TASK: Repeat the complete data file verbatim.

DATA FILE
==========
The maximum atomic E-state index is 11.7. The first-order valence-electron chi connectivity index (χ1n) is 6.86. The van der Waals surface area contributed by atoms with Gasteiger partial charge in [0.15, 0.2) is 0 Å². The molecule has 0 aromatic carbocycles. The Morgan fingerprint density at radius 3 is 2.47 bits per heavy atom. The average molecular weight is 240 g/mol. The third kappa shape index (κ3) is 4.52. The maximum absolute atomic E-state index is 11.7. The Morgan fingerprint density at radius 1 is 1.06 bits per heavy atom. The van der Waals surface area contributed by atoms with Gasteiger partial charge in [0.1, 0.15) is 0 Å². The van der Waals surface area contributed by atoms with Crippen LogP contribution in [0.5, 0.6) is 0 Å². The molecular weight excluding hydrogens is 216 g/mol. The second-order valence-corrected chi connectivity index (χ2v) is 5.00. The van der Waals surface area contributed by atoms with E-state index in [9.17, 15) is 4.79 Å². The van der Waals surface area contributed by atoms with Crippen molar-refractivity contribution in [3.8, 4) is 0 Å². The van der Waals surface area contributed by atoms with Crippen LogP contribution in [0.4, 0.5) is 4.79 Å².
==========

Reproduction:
The maximum atomic E-state index is 11.7. The first-order valence-electron chi connectivity index (χ1n) is 6.86. The van der Waals surface area contributed by atoms with Gasteiger partial charge in [0.15, 0.2) is 0 Å². The molecule has 0 aromatic carbocycles. The Morgan fingerprint density at radius 3 is 2.47 bits per heavy atom. The average molecular weight is 240 g/mol. The third kappa shape index (κ3) is 4.52. The maximum absolute atomic E-state index is 11.7. The Morgan fingerprint density at radius 1 is 1.06 bits per heavy atom. The van der Waals surface area contributed by atoms with Gasteiger partial charge in [0.1, 0.15) is 0 Å². The van der Waals surface area contributed by atoms with Crippen LogP contribution in [0.5, 0.6) is 0 Å². The molecular weight excluding hydrogens is 216 g/mol. The second-order valence-corrected chi connectivity index (χ2v) is 5.00. The van der Waals surface area contributed by atoms with E-state index in [9.17, 15) is 4.79 Å². The van der Waals surface area contributed by atoms with Crippen molar-refractivity contribution in [3.8, 4) is 0 Å². The van der Waals surface area contributed by atoms with Crippen LogP contribution in [0.4, 0.5) is 4.79 Å².